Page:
British Journal of Cancer 07/2015; 113(3). DOI:10.1038/bjc.2015.256 · 4.84 Impact Factor
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    ABSTRACT: Introduction Palbociclib is a cyclin dependent kinase (CDK) 4/6 inhibitor with nanomolar potency and was recently approved for treatment of breast cancer. The drug may also be useful in glioblastoma (GBM) and diffuse intrinsic pontine gliomas (DIPG), which often have an activated CDK4/6-retinoblastoma signaling pathway. However, GBM and DIPG spread widely into the surrounding brain, which calls for a CDK4/6 inhibitor with sufficient blood-brain barrier penetration. Methods We first performed in vitro transwell assays and demonstrate that palbociclib is a substrate of both P-gp and BCRP. Next, we conducted pharmacokinetic studies using wildtype, Abcg2(-/-), Abcb1a/b(-/-) and Abcg2; Abcb1a/b(-/-) mice. Results The plasma levels were about 3000 and 500 nM and similar in all genotypes at 1 and 4 h after i.v. administration of 10 mg/kg. At 4 h the brain-to-plasma ratios were 0.3 in WT and Abcg2(-/-) mice versus 5.5 and 15 in Abcb1a/b(-/-) and Abcg2; Abcb1a/b(-/-) mice, respectively. The oral bioavailability of palbociclib was high (63 %) in WT mice and increased only modestly and non-significantly in Abcg2; Abcb1a/b(-/-) mice. The plasma level after oral dosing of 150 mg/kg was already much higher than observed in patients (200-400 nM) and exceeded 2500 nM for up to 24 h. This latter dose is commonly used in preclinical studies, which calls into question their predictive value as they were conducted at dose levels causing a clinically non-relevant systemic drug exposure. Conclusion Thus, the brain penetration of palbociclib is restricted by P-gp and BCRP, which may restrict the efficacy against GBM and DIPG. Moreover, preclinical studies with this agent should be conducted at a more clinically relevant dose level.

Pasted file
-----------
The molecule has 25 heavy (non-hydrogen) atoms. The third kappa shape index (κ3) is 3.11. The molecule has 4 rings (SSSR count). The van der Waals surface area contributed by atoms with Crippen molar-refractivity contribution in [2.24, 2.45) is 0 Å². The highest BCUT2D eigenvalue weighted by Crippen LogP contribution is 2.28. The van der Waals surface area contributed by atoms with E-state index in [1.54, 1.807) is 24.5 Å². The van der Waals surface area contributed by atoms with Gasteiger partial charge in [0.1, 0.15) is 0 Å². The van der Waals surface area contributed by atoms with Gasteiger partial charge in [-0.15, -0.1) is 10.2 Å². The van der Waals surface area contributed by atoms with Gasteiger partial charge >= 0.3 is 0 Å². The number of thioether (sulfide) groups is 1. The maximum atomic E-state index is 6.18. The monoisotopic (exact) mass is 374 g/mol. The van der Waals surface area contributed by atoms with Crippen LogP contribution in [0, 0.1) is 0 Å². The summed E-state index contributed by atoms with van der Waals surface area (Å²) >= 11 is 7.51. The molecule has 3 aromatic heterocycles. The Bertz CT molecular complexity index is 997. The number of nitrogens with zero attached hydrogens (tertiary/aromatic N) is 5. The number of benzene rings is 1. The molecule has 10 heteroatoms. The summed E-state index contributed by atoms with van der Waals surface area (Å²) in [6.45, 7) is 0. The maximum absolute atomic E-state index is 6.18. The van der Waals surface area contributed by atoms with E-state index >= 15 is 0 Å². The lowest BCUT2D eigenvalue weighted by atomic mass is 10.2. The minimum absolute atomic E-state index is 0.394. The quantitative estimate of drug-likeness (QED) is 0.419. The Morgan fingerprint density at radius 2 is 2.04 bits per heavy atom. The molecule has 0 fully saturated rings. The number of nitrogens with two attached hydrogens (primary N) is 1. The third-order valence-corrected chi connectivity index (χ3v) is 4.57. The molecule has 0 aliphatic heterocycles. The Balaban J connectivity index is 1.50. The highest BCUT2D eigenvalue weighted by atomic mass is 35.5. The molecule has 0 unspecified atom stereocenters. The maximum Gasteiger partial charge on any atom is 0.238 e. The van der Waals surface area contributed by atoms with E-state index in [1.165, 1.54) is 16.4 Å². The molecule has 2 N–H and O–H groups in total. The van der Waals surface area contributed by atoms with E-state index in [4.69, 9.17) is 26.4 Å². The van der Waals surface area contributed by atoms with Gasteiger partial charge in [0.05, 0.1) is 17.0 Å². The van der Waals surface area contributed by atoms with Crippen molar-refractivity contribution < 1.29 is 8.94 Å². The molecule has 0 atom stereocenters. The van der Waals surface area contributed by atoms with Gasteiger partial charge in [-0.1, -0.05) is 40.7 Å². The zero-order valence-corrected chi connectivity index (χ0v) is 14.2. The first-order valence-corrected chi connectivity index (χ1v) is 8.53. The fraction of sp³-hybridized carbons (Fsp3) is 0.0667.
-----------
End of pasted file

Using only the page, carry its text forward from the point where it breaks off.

Investigational New Drugs 07/2015; 33(5). DOI:10.1007/s10637-015-0266-y · 2.92 Impact Factor

  • Therapeutic drug monitoring 05/2015; DOI:10.1097/FTD.0000000000000224 · 2.38 Impact Factor
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    ABSTRACT: The antiestrogenic drug tamoxifen is widely used in the treatment of estrogen receptor-α-positive breast cancer and substantially decreases recurrence and mortality rates. However, high interindividual variability in response is observed, calling for a personalized approach to tamoxifen treatment. Tamoxifen is bioactivated by cytochrome P450 (CYP) enzymes such as CYP2B6, CYP2C9, CYP2C19, CYP2D6 and CYP3A4/5, resulting in the formation of active metabolites, including 4-hydroxy-tamoxifen and endoxifen. Therefore, polymorphisms in the genes encoding these enzymes are proposed to influence tamoxifen and active tamoxifen metabolites in the serum and consequently affect patient response rates. To tailor tamoxifen treatment, multiple studies have been performed to clarify the influence of polymorphisms on its pharmacokinetics and pharmacodynamics. Nevertheless, personalized treatment of tamoxifen based on genotyping has not yet met consensus. This article critically reviews the published data on the effect of various genetic polymorphisms on the pharmacokinetics and pharmacodynamics of tamoxifen, and reviews the clinical implications of its findings. For each CYP enzyme, the influence of polymorphisms on pharmacokinetic and pharmacodynamic outcome measures is described throughout this review. No clear effects on pharmacokinetics and pharmacodynamics were seen for various polymorphisms in the CYP encoding genes CYP2B6, CYP2C9, CYP2C19 and CYP3A4/5. For CYP2D6, there was a clear gene-exposure effect that was able to partially explain the interindividual variability in plasma concentrations of the pharmacologically most active metabolite endoxifen; however, a clear exposure-response effect remained controversial. These controversial findings and the partial contribution of genotype in explaining interindividual variability in plasma concentrations of, in particular, endoxifen, imply that tailored tamoxifen treatment may not be fully realized through pharmacogenetics of metabolizing enzymes alone.